“It doesn’t seem like the number of meals per day that you eat affects weight loss or your health in general… if you eat lots of small meals throughout the day it’s not going to rev up your metabolism.”

The idea of TRE is that by restricting your eating window, you’re effectively kick-starting your metabolism. During the fasting window, your body uses up its stores of glycogen from carbs and starts to burn fat. You can choose your own window in which to fast to suit your lifestyle and set the length of that window (though it should be longer than a typical overnight fast of 8-12 hours).

It’s been suggested that limiting your eating hours to the morning can help your body digest the food you eat better as this is when you circadian clock is optimised. What’s more, it’s said results can be seen in as little as five days. The key is to eat enough during your eating window to avoid feeling famished at night.

The best bit? Advocates report weight loss without reducing the amount they eat.

Sound too good to be true? Emirates Woman reader Eleanor McAlister, 37, put it to the test.

Here is how she got on:

“My time-restricted eating plan I had read a bit about the benefits of time-restricted eating, mainly that it helps your body burn fat and that it can improve your blood pressure and blood sugar levels. The main reason I wanted to try it, however, was because I wanted to kick my habit of evening grazing.

“As a busy mum of three, I had gotten into the habit of ‘rewarding’ myself with junk food after the kids had gone to bed in the evening. I’d regularly eat crisps and chocolate in front of the TV. I set my eating window from 11am to 7pm as this was the best way I could fit it around family life. I still wanted to be able to eat dinner as a family in the early evening and I am generally so busy getting the kids fed and dressed for school that I don’t have time for a huge breakfast anyway.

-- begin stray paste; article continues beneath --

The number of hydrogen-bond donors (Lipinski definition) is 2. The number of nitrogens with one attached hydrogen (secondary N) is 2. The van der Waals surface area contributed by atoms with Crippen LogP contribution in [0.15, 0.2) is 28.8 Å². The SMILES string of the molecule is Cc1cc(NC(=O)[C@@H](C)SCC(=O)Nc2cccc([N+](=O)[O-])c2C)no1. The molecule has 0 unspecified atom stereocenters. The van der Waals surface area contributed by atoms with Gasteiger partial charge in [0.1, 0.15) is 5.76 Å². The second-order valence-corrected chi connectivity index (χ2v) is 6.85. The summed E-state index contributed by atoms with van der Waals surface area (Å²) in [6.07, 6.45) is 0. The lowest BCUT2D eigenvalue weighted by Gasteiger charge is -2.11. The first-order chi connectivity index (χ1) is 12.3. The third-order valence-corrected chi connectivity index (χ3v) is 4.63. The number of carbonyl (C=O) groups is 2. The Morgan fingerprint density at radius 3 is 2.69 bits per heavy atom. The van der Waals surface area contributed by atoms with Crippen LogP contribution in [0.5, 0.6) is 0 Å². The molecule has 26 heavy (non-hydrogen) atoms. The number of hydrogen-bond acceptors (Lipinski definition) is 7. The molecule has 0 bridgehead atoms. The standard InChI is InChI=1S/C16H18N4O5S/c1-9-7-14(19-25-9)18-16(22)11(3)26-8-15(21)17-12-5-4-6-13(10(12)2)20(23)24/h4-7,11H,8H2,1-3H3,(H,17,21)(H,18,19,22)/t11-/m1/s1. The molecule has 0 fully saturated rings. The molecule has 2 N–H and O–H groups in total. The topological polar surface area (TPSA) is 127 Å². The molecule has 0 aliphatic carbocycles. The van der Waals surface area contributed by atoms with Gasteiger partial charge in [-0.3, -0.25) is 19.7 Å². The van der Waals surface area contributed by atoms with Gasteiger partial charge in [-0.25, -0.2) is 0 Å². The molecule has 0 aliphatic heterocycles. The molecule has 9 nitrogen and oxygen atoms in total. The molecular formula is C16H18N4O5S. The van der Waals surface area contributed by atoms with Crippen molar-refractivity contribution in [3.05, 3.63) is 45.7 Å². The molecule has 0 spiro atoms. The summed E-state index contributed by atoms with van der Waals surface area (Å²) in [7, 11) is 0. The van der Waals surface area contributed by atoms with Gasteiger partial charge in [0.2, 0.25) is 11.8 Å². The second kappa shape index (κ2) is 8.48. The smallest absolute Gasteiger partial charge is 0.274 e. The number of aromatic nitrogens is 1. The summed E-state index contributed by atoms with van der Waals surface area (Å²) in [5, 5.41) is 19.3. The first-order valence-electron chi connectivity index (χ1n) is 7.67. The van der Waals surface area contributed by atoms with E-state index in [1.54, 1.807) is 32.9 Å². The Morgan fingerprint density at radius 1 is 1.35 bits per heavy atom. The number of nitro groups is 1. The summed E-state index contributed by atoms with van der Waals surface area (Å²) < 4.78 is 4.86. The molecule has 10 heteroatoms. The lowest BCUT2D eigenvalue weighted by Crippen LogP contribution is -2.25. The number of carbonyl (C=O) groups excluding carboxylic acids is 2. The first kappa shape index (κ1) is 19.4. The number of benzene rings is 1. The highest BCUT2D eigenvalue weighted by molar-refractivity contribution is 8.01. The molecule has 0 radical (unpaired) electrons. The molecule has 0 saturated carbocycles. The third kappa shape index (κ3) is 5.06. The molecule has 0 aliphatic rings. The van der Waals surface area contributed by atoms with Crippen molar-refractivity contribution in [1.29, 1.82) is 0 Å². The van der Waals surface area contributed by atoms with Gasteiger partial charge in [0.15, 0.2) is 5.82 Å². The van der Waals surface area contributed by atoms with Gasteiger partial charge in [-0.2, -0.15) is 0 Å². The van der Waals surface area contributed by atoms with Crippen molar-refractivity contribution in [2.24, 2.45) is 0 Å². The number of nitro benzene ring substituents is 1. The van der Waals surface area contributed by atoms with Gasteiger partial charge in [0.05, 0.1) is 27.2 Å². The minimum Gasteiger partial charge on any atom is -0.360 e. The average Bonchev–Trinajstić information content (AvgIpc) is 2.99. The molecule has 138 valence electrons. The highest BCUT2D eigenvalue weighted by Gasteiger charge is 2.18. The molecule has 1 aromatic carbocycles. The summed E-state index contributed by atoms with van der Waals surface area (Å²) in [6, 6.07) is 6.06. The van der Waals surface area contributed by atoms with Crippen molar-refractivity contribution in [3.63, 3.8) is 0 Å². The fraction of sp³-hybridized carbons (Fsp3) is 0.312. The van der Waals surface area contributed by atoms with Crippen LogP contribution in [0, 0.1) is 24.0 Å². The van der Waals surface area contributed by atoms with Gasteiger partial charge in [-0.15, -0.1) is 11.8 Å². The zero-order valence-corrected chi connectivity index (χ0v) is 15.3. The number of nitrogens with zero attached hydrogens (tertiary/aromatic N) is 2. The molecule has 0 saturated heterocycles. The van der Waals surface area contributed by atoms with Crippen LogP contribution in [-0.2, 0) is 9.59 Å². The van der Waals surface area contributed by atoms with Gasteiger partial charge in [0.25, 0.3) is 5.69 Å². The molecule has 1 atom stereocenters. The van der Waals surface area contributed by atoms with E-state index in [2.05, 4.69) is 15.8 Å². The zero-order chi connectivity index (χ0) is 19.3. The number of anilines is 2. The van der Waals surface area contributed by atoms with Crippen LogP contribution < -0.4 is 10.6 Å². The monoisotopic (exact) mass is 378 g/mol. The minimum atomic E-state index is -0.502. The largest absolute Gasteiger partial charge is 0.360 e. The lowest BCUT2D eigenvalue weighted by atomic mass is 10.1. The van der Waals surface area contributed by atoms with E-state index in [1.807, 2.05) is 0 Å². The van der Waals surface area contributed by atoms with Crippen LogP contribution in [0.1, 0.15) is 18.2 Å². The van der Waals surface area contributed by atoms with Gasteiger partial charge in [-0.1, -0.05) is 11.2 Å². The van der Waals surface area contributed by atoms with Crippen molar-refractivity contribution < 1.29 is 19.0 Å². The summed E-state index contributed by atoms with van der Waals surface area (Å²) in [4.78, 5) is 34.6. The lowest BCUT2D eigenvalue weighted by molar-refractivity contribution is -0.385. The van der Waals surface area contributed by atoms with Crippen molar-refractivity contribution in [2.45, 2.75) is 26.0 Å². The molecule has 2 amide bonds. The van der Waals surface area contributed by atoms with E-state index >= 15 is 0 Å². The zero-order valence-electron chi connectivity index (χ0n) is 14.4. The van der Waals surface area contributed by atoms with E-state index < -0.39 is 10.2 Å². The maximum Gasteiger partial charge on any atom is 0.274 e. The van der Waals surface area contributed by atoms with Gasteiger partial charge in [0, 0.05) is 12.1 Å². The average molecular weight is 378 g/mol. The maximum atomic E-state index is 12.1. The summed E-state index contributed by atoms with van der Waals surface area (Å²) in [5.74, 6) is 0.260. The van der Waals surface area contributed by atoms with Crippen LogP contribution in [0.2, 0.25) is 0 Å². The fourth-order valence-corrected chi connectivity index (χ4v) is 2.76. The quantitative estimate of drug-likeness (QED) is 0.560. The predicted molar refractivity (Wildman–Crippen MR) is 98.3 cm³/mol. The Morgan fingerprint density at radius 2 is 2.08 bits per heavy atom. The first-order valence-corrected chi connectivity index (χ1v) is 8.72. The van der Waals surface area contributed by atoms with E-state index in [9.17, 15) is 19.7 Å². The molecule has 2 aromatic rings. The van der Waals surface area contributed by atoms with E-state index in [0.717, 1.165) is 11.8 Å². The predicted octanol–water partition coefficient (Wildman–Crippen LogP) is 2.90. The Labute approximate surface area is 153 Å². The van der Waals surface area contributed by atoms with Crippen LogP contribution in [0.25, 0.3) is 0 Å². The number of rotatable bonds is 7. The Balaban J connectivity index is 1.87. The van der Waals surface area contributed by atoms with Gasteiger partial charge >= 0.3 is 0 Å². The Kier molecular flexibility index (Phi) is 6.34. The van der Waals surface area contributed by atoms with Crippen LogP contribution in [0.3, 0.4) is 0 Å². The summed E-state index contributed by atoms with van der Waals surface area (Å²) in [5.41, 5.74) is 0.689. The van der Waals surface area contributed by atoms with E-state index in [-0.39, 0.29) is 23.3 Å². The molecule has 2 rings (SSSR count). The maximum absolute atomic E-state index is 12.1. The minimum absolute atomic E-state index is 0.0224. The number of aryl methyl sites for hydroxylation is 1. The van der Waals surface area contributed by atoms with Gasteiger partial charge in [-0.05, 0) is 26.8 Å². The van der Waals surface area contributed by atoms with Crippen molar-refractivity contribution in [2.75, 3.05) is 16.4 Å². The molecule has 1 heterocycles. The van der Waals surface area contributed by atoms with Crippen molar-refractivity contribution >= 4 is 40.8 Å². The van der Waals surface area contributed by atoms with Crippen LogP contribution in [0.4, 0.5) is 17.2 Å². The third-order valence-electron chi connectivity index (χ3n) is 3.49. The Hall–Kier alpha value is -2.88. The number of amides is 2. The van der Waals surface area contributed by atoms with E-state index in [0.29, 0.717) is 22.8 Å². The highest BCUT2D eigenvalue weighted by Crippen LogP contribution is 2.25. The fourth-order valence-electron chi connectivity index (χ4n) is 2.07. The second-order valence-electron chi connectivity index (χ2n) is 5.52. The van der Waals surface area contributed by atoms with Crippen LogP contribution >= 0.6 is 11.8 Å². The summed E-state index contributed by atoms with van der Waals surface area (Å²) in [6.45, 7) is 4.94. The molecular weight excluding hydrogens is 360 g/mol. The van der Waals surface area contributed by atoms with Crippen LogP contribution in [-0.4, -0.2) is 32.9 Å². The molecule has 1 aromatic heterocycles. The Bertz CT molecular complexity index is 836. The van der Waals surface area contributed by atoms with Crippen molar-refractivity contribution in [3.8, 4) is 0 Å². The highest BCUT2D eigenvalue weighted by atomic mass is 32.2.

“On the first day, I did the school run and came back and made myself brunch at 11am. I was a bit worried that I’d be so famished by that time that I would stuff myself with unhealthy food and counteract the fasting. But actually, my body was craving nutritious food. I made myself a healthy smoothie with plenty of healthy fats to keep me going instead.

“On the whole, I didn’t restrict my calories during the day, just the time I consumed them. So after a normal lunch and dinner with the kids (usually pasta or casserole), I stopped eating at 7pm, restricting myself to water in the evenings.

“I must admit, the first few evenings were really hard. I felt hungry without my usual TV snacks and went to bed early on the first couple of evenings. By day three though, I’d kicked the habit and didn’t crave junk in the evenings anymore.

“I noticed the weight loss almost immediately. I lost 5lbs in the first week. More than that, my mind and body felt more connected. I re-educated myself on how to listen to my body, so my eating was driven by hunger, not by an emotional need or boredom.

“I felt more energetic, slept better and my skin looked brighter too. Unlike other diets I’ve tried, I definitely feel like TRE is sustainable.”

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Image: Getty
Words: Aoife Stuart-Madge